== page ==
The Transportation Security Administration (TSA) is planning to expand its testing of mobile traveler ID to airports in Puerto Rico and Tennessee later this year, according to TSA Administrator David Pekoske.
Testifying at a congressional budget hearing this week, the TSA head confirmed that the agency is currently trialling the acceptance of digital identity credentials at 19 airports, and said that the same functionality will be brought to the Luis Munoz Marin International Airport in June and Nashville International Airport in August. Arizona, Colorado, Maryland, and Utah are all currently involved in the pilots.
The TSA has been deploying next-generation “CAT-2” terminals for traveler verification in recent months, having announced a deployment at Denver International Airport in November. The terminals are designed to scan travelers’ faces and compare them to their photo ID, and can also read state-issued digital IDs.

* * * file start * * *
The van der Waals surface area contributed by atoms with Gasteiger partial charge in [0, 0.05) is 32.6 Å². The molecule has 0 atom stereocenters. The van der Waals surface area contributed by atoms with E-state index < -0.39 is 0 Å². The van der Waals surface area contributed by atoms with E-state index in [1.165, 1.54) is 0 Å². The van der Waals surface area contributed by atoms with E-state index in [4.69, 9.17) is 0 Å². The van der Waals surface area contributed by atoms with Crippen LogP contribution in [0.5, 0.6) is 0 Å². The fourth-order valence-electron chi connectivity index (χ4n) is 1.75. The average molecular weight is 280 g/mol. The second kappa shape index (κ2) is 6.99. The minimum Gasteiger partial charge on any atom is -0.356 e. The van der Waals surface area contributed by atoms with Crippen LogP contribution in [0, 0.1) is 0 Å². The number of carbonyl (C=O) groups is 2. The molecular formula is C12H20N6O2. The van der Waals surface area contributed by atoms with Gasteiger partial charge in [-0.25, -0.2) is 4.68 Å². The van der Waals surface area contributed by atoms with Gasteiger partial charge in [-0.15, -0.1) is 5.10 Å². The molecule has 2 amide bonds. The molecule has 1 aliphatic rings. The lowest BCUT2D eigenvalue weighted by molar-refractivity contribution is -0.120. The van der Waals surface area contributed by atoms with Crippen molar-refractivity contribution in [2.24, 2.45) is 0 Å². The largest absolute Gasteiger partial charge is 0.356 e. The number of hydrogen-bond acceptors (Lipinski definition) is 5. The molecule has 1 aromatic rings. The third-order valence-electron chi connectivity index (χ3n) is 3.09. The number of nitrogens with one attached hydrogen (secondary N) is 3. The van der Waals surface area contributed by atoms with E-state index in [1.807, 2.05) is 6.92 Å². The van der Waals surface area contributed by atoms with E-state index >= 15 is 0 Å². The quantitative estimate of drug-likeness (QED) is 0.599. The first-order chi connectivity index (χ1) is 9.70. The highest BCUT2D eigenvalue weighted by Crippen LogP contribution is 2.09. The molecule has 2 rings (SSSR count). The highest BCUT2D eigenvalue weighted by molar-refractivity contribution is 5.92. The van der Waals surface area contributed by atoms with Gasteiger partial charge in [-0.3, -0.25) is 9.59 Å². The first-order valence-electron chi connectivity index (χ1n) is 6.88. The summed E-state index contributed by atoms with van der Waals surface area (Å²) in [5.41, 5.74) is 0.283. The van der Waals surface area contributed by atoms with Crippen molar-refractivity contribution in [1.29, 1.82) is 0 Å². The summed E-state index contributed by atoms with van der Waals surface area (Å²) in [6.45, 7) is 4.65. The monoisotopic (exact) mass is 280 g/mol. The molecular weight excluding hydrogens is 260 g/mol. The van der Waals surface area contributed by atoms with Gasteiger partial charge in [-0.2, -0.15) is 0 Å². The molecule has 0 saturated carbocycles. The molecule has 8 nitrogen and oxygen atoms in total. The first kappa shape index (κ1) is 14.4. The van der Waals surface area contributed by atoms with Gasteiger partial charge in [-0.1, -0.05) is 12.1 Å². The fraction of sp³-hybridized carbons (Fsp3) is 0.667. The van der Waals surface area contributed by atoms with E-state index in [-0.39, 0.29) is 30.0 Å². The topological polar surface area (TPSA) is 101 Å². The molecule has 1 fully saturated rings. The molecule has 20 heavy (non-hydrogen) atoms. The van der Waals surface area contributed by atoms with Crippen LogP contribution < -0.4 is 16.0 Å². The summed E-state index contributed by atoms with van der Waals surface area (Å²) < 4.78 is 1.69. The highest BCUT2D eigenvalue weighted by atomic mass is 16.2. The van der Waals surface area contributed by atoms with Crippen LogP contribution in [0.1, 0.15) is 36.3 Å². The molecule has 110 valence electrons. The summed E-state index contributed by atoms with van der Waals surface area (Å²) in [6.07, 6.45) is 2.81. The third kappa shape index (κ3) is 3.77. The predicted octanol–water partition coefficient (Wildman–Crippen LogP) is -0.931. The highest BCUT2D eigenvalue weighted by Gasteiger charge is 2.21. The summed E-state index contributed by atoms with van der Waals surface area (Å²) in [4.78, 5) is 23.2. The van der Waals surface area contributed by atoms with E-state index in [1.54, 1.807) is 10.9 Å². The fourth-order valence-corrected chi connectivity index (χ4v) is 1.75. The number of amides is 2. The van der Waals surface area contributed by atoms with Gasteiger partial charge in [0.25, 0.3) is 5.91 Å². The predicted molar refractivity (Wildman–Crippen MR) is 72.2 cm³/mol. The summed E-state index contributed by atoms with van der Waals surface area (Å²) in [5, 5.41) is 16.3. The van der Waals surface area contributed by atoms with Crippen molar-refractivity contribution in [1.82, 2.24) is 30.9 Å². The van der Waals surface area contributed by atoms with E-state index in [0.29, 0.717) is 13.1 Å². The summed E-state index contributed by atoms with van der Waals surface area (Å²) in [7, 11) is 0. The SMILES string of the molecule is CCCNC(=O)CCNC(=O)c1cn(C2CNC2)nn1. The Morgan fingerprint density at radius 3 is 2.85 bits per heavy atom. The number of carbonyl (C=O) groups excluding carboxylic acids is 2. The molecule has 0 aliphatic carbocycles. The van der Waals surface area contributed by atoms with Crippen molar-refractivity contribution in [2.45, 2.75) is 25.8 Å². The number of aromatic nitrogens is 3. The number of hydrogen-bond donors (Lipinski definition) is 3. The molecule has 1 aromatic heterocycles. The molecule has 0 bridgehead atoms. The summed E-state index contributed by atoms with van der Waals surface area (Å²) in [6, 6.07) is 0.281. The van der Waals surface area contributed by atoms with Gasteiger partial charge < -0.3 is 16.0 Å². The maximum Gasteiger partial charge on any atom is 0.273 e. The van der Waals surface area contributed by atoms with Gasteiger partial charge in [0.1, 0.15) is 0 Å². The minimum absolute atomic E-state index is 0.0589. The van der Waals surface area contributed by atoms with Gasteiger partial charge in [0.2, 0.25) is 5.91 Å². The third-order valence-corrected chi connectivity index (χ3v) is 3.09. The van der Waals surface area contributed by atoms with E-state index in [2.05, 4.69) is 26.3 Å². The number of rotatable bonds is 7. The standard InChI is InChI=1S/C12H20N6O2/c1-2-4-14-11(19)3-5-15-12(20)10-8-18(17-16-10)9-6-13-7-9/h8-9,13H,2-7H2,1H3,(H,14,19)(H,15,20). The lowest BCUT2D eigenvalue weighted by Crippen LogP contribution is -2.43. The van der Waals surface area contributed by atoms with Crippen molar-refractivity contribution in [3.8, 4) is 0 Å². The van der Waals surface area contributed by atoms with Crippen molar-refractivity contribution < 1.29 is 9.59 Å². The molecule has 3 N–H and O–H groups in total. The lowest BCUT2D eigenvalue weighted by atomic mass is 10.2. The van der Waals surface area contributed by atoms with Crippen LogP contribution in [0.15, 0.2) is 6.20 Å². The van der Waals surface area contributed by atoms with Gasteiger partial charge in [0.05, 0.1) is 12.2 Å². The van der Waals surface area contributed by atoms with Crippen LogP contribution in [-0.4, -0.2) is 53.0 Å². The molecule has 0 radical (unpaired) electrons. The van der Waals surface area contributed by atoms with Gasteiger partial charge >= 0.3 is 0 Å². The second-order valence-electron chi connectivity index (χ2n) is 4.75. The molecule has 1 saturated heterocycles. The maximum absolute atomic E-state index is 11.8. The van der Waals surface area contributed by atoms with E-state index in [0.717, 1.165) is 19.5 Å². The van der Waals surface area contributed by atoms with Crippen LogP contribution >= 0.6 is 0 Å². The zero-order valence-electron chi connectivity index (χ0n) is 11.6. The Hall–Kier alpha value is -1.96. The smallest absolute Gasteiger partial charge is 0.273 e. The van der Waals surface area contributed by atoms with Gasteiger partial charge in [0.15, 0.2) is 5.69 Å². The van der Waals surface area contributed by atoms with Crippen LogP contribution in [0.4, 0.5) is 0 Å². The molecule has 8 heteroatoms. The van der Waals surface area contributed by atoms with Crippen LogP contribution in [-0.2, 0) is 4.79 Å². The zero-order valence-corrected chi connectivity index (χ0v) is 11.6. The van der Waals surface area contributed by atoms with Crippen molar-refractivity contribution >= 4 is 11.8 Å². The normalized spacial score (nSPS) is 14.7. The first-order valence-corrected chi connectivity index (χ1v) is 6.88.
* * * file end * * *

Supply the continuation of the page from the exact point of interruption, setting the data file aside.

Noting that his agency has been working in collaboration with Apple, Google, and Samsung on smartphone-based driver’s licenses, Pekoske said that such technology can streamline traveler processing, and emphasized its convenience for users. He also attested that “digital identity is very, very hard to counterfeit.”
“It’s a lot, lot more secure and convenient,” he said. “People will leave some things at home but they will not leave their smartphone.”
Pekoske’s testimony comes about a month after the Utah Department of Public Safety’s Driver License Division (DLD) announced that Utahns could use selfie-based enrolment to set up their own mobile IDs from the comfort of their own homes. Utah’s mobile driver’s license system uses technology from face biometrics specialist FaceTec, and the Utah DLD has been working with the TSA to enable the MDL’s use at the Salt Lake City International Airport through the TSA PreCheck screening program.